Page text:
The Third Something

138 / The Long Game Manifesto

Reflecting on a decade of playing the long game

This month marks ten years since I uploaded my first video essay.

I’d spent Christmas alone in a flat in Paris writing, editing, animating; I remember there were post-it notes all over the wall; and by the new year there was this little story about Leonardo da Vinci being 46 when he finished The Last Supper.

The video (and the two subsequent chapters) have had an out-sized influence: I know many Third Something readers are here because of them — and I want to mark the anniversary with some reflections.

The central premise of The Long Game is still true: life is short, but it is also long — and it’s worth doing work that takes a long time, is really good, and will last a long time. In the age of quick content, I believe this is more important than it was ten years ago.

The second video ends with a warning about patience and our obsession with youth (delivered, oddly, by Craig Ferguson — I honestly can’t remember why I thought it was a good idea to use him, but it works) and I believe that problem is even worse now than it was then.

The third video’s message — find the work you love so much you’ll do it even if nobody is watching — feels particularly relevant when I see social media polluted by growth-hackers, trying to hustle and hassle their way to a big audience.

What does playing the Long Game mean in 2024?

Manifestos are a bit self-indulgent aren’t they but, because we’re celebrating, let’s have at it.

The Long Game Manifesto

Playing the long game is about staying in the game as long as possible. That means it must be sustainable: financially, emotionally and physically. You can’t play the long game if you burn out.

It means building a body of work over time. The internet is not just a never-ending stream, it’s a library: one that might only makes sense in retrospect. Let the work tell you what it is.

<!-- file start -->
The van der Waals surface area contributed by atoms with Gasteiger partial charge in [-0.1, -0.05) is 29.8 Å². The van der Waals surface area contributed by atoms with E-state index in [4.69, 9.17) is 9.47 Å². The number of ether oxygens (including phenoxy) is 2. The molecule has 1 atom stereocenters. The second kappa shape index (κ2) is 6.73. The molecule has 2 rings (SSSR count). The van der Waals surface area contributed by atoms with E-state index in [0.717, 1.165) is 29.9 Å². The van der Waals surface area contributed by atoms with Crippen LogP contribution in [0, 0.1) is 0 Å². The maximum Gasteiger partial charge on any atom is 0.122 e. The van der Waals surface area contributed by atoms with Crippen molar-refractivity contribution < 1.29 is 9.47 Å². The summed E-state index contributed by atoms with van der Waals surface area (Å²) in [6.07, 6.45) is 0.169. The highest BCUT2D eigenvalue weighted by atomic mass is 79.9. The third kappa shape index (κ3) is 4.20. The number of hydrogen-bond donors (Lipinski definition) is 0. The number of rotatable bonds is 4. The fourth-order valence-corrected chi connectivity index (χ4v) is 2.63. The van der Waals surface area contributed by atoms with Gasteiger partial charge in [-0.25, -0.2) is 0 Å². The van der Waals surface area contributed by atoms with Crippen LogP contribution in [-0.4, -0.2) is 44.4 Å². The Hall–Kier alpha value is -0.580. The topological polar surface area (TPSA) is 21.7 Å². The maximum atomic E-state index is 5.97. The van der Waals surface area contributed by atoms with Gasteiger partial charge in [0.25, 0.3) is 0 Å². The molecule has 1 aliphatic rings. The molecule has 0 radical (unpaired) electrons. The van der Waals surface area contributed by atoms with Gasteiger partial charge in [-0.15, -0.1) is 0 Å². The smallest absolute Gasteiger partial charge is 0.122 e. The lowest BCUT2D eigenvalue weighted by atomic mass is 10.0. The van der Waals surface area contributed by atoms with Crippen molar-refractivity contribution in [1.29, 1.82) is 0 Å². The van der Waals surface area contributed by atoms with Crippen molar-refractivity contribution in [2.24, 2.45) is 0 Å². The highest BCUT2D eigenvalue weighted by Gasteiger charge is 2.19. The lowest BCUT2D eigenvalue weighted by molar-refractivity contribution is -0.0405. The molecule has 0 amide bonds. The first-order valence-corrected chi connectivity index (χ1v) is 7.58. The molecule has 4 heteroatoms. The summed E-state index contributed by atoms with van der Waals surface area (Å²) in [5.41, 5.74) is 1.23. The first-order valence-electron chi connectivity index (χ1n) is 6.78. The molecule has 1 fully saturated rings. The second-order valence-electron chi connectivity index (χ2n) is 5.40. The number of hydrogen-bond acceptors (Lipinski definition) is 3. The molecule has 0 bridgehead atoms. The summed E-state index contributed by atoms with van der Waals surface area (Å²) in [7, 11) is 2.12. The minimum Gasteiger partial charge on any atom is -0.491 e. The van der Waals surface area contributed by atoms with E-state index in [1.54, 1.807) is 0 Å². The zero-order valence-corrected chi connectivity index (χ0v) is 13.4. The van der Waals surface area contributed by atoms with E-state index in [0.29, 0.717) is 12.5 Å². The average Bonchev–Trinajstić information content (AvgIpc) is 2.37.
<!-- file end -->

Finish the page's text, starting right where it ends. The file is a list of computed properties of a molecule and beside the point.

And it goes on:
It means playing the slow game. Live a long creative life on your own terms (right until the end), rather than racing through a creative career in competition with others.

It requires believing in magic and being correctly tuned to your own intuition. Your heart and the universe are playing a very long game, so invest in hearing what they are telling you and blocking what does not serve. The more you listen, the louder and more confidently those voices will speak to you.

Playing the long game means making the art even if nobody’s watching. You’ll need to take great pleasure in your own process and make work that transforms you. And once people start watching, it requires holding on tight to your intuition in the boistrous swell of your own ego.

But occasionally, eventually, you gotta shoot your shots. To play the long game means to be in the game. So don’t be afraid to calmly engage your fears and take up your space.

It means adapting to change, both internal and external. Your interests and passions will develop as you do, especially over the decades-long duration of the game. You must be prepared to follow the ever-moving mountain and to say “fuck fish”.

And it requires designing a creative system. A system that supports a consistent amount of time making art every day. When you’re in the game for decades, 30 minutes a day gets you where you’re going.

I actually don’t like the videos so much these days. The filmmaker I am today cringes a little at the filmmaker from 2014. I’m very bored of the practice of putting dead ‘geniuses’ on a pedestal. Who cares what Mozart or Andy Warhol thought anyway? I re-read Mastery recently, curious to see if it still resonated for me, and it did not.

But The Long Game series has a big place in my heart: these little videos changed my life. They gave me the confidence to begin telling visual stories in public. I learned storytelling by making them and the films that followed. They brought me amazing work opportunities as well as friendships and collaborations I hold dear.

And most of all, it has inspired many of you to make art!

I have received so many emails over the last decade from people, often in their 40s or beyond, who said the videos gave them the permission they needed to start creating again. I get giddy when I think about all the art that exists in the world because someone saw a video I made.

Remember: it might not be your work that makes a difference, but the people you inspire.

Until another Sunday soon,

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